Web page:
why you should ask for opportunity

Why You Should Ask For Opportunity

This post may contain affiliate links. See our affiliate disclaimer here.

This is a guest post by Alyssa Padgett. She’s traveling to all fifty states filming a documentary about hourly employment, because well, she’s my wife. You can follow her blog at www.AlyssaPadgett.com. 

 

Nearly every time we meet people along the road and hear they our story, they ask us the same question:

“How on earth do you get a job like that?”

To which we say,

“We just kind of created it. We just asked for the opportunity–and people said yes.”

But first, we had to dream:

It all started with a simple seed.

Last summer, I downloaded free audiobooks every chance I could to make the frequent five-hour drives from New Orleans to Houston a little easier. First, I listened to Donald Miller’s Storyline workbook, which is all about living a good story.

Then I received an email about downloading another book by Miller, Through Paint Deserts, for free, so I listened to it…about 5 times. It’s a must read (or hear) in my eyes as a story about a boy leaving Texas and driving west up to Portland in a VW Van. I can’t do it justice.

Then, I caught a tweet by Allison Vesterfelt that her book Packing Light was free on Audible for one day, so I downloaded that too. In her book, she and a friend travel to all fifty states. (Beginning to sound familiar?)

All of these stories blended in the back of my mind and after a few months, our trip wasn’t just an idea or a dream.

We didn’t ask for permission from anyone, although our parents gave us that oh no, my child is clinically insane face. We simply decided a road trip honeymoon would be our future and we would make it happen.

But we needed money.

Isn’t that always a problem?

It took 20 seconds of insane courage to write the email to Snagajob about helping us find jobs along the road. And instead of saying yes, they agreed to sponsor our trip and help find jobs.

Plus they so believed in our dream, they raised the stakes, sent us documentary equipment, and now suddenly I’m a film maker.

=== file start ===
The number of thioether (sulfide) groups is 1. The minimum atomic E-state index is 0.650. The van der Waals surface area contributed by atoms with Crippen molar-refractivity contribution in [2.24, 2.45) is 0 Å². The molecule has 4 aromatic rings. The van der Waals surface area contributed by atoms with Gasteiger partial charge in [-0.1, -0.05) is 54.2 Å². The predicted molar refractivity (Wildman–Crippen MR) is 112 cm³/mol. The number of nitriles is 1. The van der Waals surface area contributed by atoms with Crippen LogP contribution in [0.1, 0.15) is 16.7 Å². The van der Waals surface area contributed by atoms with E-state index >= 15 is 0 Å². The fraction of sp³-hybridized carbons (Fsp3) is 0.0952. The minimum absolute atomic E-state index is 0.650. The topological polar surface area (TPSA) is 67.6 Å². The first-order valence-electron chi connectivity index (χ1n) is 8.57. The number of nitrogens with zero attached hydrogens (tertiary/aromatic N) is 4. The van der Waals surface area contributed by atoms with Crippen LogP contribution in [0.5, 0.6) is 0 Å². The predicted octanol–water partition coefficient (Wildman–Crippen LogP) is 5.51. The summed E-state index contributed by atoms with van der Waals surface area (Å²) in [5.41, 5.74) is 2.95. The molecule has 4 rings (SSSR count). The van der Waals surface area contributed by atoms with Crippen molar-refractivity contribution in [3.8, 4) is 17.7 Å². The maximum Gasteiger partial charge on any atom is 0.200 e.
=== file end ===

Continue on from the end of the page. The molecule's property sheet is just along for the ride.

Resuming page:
Our dream expanded and shifted to our realty and our reality quickly grew into an amazing opportunity.

But none of this magic, none of this adventure, would happen if we sat around waiting to be noticed by a willing sponsor. Amazing things don’t happen to the people who sit behind closed doors waiting for excitement.

Great things happen when you seek opportunities to help others.

That’s why in two weeks Heath and I will double back to Portland for the World Domination Summit. It’s a conference for the world shakers—people who don’t accept normal and search for ways to better our community.

We both knew we wanted to meet the people there. They seem just as crazy and spirited as us. But the conference has been sold out for months—until we asked if we could volunteer and help with the event. We didn’t ask if there were more tickets available and we didn’t ask if we could just shake hands with the really famous people.

We asked if there was any way we could help. Turns out they need another film crew and if we want the gig, we have an all access pass to the entire conference.

After you accept one big opportunity, once you accept the possible risks and rewards, more doors seem to open to you.

After we seized the opportunity to film a documentary, we found that there really isn’t anything out of reach. You don’t need to be special or anything, because trust me, half the time I’m more focused on not dropping the camera than actually filming.

But when you ask for the opportunity, especially when that opportunity serves a greater need, people start to believe in you. And before you know it, you’re living far outside your comfort zone accomplishing dreams you never knew you had, just because you asked.